# Return on Equity

### Saket Modi

20 years: Chartered accountant & educator

The return on equity is a key financial metric which measures the magnitude of returns a company generates for its shareholders. In this video, Saket outlines its uses, and the way in which it is calculated.

The return on equity is a key financial metric which measures the magnitude of returns a company generates for its shareholders. In this video, Saket outlines its uses, and the way in which it is calculated.

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### Return on Equity

4 mins 16 secs

Overview

The return on equity is a key financial metric which is looked at closely by the investors and analysts. The companies with a higher return on equity are generally preferred.

Key learning objectives:

• Describe the return on equity

• Understand how the capital structure of a company affects the return on equity

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Summary

#### What is return on equity?

The return on equity is a key financial metric which measures the magnitude of returns a company generates for its shareholders. The investors generally prefer companies with higher return on equity. However, since the returns vary between sectors, the return on equity is a useful benchmark to measure performance between companies within the same sector only.

#### How do we calculate the Return on equity?

Return on equity = Net income available to the equity shareholders / Equity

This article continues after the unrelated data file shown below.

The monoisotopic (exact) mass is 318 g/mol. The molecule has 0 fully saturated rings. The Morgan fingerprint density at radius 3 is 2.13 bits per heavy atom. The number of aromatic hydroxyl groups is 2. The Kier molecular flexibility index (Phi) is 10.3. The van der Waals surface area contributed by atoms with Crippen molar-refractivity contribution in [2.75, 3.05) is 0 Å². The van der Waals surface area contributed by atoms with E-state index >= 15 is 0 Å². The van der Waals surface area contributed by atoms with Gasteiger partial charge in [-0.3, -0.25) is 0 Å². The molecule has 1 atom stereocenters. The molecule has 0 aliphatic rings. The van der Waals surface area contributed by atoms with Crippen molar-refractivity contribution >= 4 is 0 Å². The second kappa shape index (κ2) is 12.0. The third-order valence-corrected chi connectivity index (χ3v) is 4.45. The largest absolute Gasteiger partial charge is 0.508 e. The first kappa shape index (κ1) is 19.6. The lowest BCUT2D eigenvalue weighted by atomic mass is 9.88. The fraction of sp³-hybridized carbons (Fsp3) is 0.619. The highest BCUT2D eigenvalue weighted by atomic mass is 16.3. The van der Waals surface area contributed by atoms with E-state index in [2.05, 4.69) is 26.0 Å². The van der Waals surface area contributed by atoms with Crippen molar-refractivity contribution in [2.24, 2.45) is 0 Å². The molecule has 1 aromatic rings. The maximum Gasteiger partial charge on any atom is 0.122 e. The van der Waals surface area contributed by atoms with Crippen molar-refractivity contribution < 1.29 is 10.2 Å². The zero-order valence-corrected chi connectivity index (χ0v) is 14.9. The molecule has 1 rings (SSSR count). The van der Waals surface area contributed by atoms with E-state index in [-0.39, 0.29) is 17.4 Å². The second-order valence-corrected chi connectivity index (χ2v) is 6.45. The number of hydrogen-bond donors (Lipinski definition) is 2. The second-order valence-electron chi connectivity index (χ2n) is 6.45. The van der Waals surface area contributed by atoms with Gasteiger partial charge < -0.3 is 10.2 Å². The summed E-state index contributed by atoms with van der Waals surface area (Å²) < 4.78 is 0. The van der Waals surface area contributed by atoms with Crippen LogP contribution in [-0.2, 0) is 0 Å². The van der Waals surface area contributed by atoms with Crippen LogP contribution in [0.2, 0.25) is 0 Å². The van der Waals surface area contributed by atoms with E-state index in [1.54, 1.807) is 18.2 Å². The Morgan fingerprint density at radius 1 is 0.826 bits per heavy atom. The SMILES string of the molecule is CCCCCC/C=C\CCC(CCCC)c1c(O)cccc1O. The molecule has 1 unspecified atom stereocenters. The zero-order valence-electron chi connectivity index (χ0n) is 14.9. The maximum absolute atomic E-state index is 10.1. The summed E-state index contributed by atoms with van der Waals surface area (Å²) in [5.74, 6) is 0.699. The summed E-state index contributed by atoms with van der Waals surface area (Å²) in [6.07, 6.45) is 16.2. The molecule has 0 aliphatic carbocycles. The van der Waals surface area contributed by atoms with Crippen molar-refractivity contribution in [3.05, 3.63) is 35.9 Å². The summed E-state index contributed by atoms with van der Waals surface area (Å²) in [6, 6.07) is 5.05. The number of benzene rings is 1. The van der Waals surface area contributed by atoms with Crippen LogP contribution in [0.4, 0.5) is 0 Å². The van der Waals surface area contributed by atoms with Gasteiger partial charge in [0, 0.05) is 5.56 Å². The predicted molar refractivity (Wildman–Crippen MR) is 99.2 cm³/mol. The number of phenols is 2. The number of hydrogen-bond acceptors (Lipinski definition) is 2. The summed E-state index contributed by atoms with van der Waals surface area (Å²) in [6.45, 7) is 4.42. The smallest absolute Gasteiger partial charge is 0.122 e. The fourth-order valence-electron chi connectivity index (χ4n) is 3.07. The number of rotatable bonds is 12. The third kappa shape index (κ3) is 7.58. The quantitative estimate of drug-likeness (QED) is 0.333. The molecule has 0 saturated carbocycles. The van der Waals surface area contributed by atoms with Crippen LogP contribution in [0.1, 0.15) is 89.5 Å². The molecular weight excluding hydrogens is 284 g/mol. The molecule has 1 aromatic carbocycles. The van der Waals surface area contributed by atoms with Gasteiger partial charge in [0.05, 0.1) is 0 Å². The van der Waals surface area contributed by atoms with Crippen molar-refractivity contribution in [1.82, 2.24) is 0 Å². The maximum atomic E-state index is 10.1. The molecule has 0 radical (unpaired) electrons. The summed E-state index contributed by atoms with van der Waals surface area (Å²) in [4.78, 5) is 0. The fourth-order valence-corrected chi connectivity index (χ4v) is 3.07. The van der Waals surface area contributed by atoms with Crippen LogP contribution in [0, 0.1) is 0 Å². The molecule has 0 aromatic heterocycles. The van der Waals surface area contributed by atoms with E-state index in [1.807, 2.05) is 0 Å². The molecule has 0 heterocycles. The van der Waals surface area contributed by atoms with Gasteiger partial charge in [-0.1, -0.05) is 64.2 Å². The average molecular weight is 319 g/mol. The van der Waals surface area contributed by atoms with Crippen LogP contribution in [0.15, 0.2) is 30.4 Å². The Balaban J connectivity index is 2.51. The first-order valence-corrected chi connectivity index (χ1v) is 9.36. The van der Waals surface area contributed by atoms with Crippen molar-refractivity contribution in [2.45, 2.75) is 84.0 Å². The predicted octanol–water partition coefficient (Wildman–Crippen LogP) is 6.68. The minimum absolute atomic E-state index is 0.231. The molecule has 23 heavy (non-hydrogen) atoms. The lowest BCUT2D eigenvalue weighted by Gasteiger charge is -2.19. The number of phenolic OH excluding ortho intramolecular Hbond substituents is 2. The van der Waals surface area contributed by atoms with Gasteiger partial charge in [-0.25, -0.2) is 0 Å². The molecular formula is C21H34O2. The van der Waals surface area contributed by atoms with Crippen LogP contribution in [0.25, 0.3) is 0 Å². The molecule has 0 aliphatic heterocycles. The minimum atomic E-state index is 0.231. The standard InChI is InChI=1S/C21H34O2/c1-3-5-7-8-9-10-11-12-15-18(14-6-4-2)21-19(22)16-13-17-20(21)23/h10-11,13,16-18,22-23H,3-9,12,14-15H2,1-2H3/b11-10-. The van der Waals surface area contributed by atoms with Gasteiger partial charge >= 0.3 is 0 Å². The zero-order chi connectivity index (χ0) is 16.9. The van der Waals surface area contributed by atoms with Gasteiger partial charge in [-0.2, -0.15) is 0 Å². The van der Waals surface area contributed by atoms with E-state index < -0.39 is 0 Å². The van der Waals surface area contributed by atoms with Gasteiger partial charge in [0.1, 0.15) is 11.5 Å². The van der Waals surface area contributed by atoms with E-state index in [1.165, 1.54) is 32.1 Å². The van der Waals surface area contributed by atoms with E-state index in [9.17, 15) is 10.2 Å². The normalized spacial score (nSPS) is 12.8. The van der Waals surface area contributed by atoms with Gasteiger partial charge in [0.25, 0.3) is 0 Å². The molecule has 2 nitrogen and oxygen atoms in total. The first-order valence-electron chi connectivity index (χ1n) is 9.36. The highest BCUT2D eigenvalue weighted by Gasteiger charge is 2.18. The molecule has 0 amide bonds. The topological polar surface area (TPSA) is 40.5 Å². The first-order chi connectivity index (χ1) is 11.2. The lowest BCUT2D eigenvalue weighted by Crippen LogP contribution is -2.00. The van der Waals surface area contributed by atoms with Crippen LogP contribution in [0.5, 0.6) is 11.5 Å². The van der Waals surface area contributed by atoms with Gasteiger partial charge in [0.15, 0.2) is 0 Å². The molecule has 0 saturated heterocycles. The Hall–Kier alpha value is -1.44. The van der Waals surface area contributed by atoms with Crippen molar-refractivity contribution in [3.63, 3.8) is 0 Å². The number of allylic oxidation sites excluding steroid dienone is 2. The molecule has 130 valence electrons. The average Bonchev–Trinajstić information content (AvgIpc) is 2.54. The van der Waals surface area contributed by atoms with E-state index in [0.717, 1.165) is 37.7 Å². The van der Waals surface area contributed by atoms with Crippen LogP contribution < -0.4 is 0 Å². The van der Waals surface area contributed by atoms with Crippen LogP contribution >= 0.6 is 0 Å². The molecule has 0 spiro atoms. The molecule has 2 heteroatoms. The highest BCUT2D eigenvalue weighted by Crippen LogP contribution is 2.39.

#### How does the capital structure of a company affect the return on equity?

When a company wants to raise capital, it has the option to issue debt or equity or both. The capital structure or the proportion of debt and equity in the total capital has an impact on the return on equity.

Let’s say two companies, ABC and XYZ, have the same amount of total (debt and equity) capital, but company A has a higher proportion of debt in the capital structure. If the EBIT or the operating profit is the same for both ABC and XYZ, then assuming they operate in the same tax jurisdiction, ABC will have a higher return on equity compared to XYZ. The return on capital employed [EBIT / (Debt + Equity)] will be the same for both ABC and XYZ.

The after-tax cost of debt is lower than the cost of equity. Hence, for a profitable company, the return on equity is relatively high when the proportion of debt in the capital structure is higher compared to the proportion of equity in the capital structure.